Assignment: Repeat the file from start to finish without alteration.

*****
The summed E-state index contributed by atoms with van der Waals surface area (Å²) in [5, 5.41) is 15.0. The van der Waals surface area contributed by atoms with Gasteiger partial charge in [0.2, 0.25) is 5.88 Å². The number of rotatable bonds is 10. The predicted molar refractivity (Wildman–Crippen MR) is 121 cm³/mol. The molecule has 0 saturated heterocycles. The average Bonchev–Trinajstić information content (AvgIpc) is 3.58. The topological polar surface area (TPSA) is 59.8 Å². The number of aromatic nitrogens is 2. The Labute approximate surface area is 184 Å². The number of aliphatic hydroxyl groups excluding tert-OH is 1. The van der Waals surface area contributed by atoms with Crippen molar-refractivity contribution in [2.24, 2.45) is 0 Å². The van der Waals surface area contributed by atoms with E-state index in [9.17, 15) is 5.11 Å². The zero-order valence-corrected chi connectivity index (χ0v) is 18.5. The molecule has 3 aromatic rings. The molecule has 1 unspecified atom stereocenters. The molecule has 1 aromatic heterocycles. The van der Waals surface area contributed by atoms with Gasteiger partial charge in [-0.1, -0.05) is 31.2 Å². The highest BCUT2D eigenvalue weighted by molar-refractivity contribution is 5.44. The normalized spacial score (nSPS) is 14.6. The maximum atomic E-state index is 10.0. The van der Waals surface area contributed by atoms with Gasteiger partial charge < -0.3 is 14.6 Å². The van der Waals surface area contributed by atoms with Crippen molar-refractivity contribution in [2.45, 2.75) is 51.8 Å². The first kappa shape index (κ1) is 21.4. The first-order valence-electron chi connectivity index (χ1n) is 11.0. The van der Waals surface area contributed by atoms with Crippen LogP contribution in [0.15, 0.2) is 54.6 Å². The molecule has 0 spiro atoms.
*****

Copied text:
The summed E-state index contributed by atoms with van der Waals surface area (Å²) in [5, 5.41) is 15.0. The van der Waals surface area contributed by atoms with Gasteiger partial charge in [0.2, 0.25) is 5.88 Å². The number of rotatable bonds is 10. The predicted molar refractivity (Wildman–Crippen MR) is 121 cm³/mol. The molecule has 0 saturated heterocycles. The average Bonchev–Trinajstić information content (AvgIpc) is 3.58. The topological polar surface area (TPSA) is 59.8 Å². The number of aromatic nitrogens is 2. The Labute approximate surface area is 184 Å². The number of aliphatic hydroxyl groups excluding tert-OH is 1. The van der Waals surface area contributed by atoms with Crippen molar-refractivity contribution in [2.24, 2.45) is 0 Å². The van der Waals surface area contributed by atoms with E-state index in [9.17, 15) is 5.11 Å². The zero-order valence-corrected chi connectivity index (χ0v) is 18.5. The molecule has 3 aromatic rings. The molecule has 1 unspecified atom stereocenters. The molecule has 1 aromatic heterocycles. The van der Waals surface area contributed by atoms with Gasteiger partial charge in [-0.1, -0.05) is 31.2 Å². The highest BCUT2D eigenvalue weighted by molar-refractivity contribution is 5.44. The normalized spacial score (nSPS) is 14.6. The maximum atomic E-state index is 10.0. The van der Waals surface area contributed by atoms with Gasteiger partial charge < -0.3 is 14.6 Å². The van der Waals surface area contributed by atoms with Crippen molar-refractivity contribution in [2.45, 2.75) is 51.8 Å². The first kappa shape index (κ1) is 21.4. The first-order valence-electron chi connectivity index (χ1n) is 11.0. The van der Waals surface area contributed by atoms with Crippen LogP contribution in [0.15, 0.2) is 54.6 Å². The molecule has 0 spiro atoms.